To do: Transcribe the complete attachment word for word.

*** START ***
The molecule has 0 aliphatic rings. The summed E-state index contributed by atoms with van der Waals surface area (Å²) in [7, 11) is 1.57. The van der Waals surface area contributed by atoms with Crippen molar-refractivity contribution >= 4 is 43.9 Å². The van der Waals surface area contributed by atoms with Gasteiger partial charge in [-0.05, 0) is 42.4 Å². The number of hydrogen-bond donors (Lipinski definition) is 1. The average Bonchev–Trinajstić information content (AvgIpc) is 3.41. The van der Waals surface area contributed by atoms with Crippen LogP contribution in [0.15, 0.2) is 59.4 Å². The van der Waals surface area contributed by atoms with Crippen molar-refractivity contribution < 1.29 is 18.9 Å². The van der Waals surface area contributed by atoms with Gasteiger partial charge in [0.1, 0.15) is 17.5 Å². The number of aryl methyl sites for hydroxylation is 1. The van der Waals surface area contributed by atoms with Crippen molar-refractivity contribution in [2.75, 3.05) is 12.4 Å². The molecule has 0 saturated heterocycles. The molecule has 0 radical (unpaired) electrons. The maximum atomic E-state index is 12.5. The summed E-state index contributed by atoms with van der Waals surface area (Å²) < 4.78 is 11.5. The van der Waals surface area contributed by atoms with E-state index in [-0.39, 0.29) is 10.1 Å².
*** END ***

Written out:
The molecule has 0 aliphatic rings. The summed E-state index contributed by atoms with van der Waals surface area (Å²) in [7, 11) is 1.57. The van der Waals surface area contributed by atoms with Crippen molar-refractivity contribution >= 4 is 43.9 Å². The van der Waals surface area contributed by atoms with Gasteiger partial charge in [-0.05, 0) is 42.4 Å². The number of hydrogen-bond donors (Lipinski definition) is 1. The average Bonchev–Trinajstić information content (AvgIpc) is 3.41. The van der Waals surface area contributed by atoms with Crippen LogP contribution in [0.15, 0.2) is 59.4 Å². The van der Waals surface area contributed by atoms with Crippen molar-refractivity contribution < 1.29 is 18.9 Å². The van der Waals surface area contributed by atoms with Gasteiger partial charge in [0.1, 0.15) is 17.5 Å². The number of aryl methyl sites for hydroxylation is 1. The van der Waals surface area contributed by atoms with Crippen molar-refractivity contribution in [2.75, 3.05) is 12.4 Å². The molecule has 0 saturated heterocycles. The molecule has 0 radical (unpaired) electrons. The maximum atomic E-state index is 12.5. The summed E-state index contributed by atoms with van der Waals surface area (Å²) < 4.78 is 11.5. The van der Waals surface area contributed by atoms with E-state index in [-0.39, 0.29) is 10.1 Å².